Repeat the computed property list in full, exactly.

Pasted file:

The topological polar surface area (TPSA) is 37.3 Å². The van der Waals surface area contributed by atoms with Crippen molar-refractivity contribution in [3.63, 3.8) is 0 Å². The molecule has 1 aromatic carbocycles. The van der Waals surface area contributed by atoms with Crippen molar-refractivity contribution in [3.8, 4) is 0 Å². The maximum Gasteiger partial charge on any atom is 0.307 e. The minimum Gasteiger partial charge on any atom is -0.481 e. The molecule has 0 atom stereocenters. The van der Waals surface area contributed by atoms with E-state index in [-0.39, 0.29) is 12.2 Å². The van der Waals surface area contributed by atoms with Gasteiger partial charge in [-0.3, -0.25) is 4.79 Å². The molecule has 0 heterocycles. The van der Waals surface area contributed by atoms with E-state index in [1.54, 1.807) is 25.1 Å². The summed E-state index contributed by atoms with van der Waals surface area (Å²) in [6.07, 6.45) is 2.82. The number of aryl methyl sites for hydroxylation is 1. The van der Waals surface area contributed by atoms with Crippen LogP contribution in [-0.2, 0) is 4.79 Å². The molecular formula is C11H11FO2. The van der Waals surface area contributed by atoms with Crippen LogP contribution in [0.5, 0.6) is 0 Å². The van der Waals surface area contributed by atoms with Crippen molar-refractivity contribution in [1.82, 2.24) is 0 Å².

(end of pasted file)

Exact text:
The topological polar surface area (TPSA) is 37.3 Å². The van der Waals surface area contributed by atoms with Crippen molar-refractivity contribution in [3.63, 3.8) is 0 Å². The molecule has 1 aromatic carbocycles. The van der Waals surface area contributed by atoms with Crippen molar-refractivity contribution in [3.8, 4) is 0 Å². The maximum Gasteiger partial charge on any atom is 0.307 e. The minimum Gasteiger partial charge on any atom is -0.481 e. The molecule has 0 atom stereocenters. The van der Waals surface area contributed by atoms with E-state index in [-0.39, 0.29) is 12.2 Å². The van der Waals surface area contributed by atoms with Gasteiger partial charge in [-0.3, -0.25) is 4.79 Å². The molecule has 0 heterocycles. The van der Waals surface area contributed by atoms with E-state index in [1.54, 1.807) is 25.1 Å². The summed E-state index contributed by atoms with van der Waals surface area (Å²) in [6.07, 6.45) is 2.82. The number of aryl methyl sites for hydroxylation is 1. The van der Waals surface area contributed by atoms with Crippen LogP contribution in [-0.2, 0) is 4.79 Å². The molecular formula is C11H11FO2. The van der Waals surface area contributed by atoms with Crippen LogP contribution in [0.5, 0.6) is 0 Å². The van der Waals surface area contributed by atoms with Crippen molar-refractivity contribution in [1.82, 2.24) is 0 Å².